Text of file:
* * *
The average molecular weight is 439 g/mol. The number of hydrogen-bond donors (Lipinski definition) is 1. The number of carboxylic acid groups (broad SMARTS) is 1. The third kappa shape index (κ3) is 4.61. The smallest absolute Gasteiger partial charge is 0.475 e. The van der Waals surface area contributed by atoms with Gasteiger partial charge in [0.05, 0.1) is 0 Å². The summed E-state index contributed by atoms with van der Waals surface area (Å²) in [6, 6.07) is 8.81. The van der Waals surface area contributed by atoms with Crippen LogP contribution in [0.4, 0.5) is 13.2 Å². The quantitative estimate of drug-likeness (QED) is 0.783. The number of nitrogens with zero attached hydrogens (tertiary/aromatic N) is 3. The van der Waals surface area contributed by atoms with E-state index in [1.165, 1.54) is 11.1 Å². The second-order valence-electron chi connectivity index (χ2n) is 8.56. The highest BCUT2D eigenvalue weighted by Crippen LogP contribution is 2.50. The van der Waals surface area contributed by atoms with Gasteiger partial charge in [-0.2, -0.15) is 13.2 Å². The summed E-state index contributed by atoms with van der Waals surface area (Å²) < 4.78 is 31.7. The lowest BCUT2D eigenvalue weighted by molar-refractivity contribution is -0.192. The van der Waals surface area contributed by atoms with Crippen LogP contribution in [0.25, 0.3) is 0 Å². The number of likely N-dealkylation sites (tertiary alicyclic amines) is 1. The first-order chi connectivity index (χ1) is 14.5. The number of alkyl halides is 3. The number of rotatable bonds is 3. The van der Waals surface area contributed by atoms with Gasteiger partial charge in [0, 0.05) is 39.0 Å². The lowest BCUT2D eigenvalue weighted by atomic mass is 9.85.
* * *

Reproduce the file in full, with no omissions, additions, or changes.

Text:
The average molecular weight is 439 g/mol. The number of hydrogen-bond donors (Lipinski definition) is 1. The number of carboxylic acid groups (broad SMARTS) is 1. The third kappa shape index (κ3) is 4.61. The smallest absolute Gasteiger partial charge is 0.475 e. The van der Waals surface area contributed by atoms with Gasteiger partial charge in [0.05, 0.1) is 0 Å². The summed E-state index contributed by atoms with van der Waals surface area (Å²) in [6, 6.07) is 8.81. The van der Waals surface area contributed by atoms with Crippen LogP contribution in [0.4, 0.5) is 13.2 Å². The quantitative estimate of drug-likeness (QED) is 0.783. The number of nitrogens with zero attached hydrogens (tertiary/aromatic N) is 3. The van der Waals surface area contributed by atoms with E-state index in [1.165, 1.54) is 11.1 Å². The second-order valence-electron chi connectivity index (χ2n) is 8.56. The highest BCUT2D eigenvalue weighted by Crippen LogP contribution is 2.50. The van der Waals surface area contributed by atoms with Gasteiger partial charge in [-0.2, -0.15) is 13.2 Å². The summed E-state index contributed by atoms with van der Waals surface area (Å²) < 4.78 is 31.7. The lowest BCUT2D eigenvalue weighted by molar-refractivity contribution is -0.192. The van der Waals surface area contributed by atoms with Crippen LogP contribution in [0.25, 0.3) is 0 Å². The number of likely N-dealkylation sites (tertiary alicyclic amines) is 1. The first-order chi connectivity index (χ1) is 14.5. The number of alkyl halides is 3. The number of rotatable bonds is 3. The van der Waals surface area contributed by atoms with Gasteiger partial charge in [0, 0.05) is 39.0 Å². The lowest BCUT2D eigenvalue weighted by atomic mass is 9.85.